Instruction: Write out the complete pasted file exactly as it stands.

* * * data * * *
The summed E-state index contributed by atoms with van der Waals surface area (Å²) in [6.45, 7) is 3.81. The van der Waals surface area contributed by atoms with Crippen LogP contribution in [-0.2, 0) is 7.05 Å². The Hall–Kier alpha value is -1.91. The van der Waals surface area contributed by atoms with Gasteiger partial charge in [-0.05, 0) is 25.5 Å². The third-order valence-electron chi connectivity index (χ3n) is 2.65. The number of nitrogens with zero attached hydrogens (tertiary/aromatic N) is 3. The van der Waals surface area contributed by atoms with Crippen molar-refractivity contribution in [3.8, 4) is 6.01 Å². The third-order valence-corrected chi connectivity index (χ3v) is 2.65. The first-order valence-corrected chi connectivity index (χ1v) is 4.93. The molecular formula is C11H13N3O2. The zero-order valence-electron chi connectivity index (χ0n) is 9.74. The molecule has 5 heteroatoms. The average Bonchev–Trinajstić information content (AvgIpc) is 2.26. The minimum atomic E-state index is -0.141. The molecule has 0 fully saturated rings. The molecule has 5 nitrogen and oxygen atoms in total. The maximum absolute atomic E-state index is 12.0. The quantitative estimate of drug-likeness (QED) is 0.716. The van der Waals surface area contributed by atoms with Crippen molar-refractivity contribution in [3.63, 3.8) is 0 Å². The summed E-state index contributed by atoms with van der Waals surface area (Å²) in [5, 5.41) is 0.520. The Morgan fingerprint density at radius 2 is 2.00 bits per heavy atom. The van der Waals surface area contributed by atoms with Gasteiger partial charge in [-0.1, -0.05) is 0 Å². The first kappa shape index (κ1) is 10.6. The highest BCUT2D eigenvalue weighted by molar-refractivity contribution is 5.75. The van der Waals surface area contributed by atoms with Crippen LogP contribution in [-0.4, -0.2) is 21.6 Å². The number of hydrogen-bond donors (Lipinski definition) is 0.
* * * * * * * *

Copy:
The summed E-state index contributed by atoms with van der Waals surface area (Å²) in [6.45, 7) is 3.81. The van der Waals surface area contributed by atoms with Crippen LogP contribution in [-0.2, 0) is 7.05 Å². The Hall–Kier alpha value is -1.91. The van der Waals surface area contributed by atoms with Gasteiger partial charge in [-0.05, 0) is 25.5 Å². The third-order valence-electron chi connectivity index (χ3n) is 2.65. The number of nitrogens with zero attached hydrogens (tertiary/aromatic N) is 3. The van der Waals surface area contributed by atoms with Crippen molar-refractivity contribution in [3.8, 4) is 6.01 Å². The third-order valence-corrected chi connectivity index (χ3v) is 2.65. The first-order valence-corrected chi connectivity index (χ1v) is 4.93. The molecular formula is C11H13N3O2. The zero-order valence-electron chi connectivity index (χ0n) is 9.74. The molecule has 5 heteroatoms. The average Bonchev–Trinajstić information content (AvgIpc) is 2.26. The minimum atomic E-state index is -0.141. The molecule has 0 fully saturated rings. The molecule has 5 nitrogen and oxygen atoms in total. The maximum absolute atomic E-state index is 12.0. The quantitative estimate of drug-likeness (QED) is 0.716. The van der Waals surface area contributed by atoms with Crippen molar-refractivity contribution in [3.63, 3.8) is 0 Å². The summed E-state index contributed by atoms with van der Waals surface area (Å²) in [5, 5.41) is 0.520. The Morgan fingerprint density at radius 2 is 2.00 bits per heavy atom. The van der Waals surface area contributed by atoms with Gasteiger partial charge in [-0.1, -0.05) is 0 Å². The first kappa shape index (κ1) is 10.6. The highest BCUT2D eigenvalue weighted by molar-refractivity contribution is 5.75. The van der Waals surface area contributed by atoms with Crippen LogP contribution in [-0.4, -0.2) is 21.6 Å². The number of hydrogen-bond donors (Lipinski definition) is 0.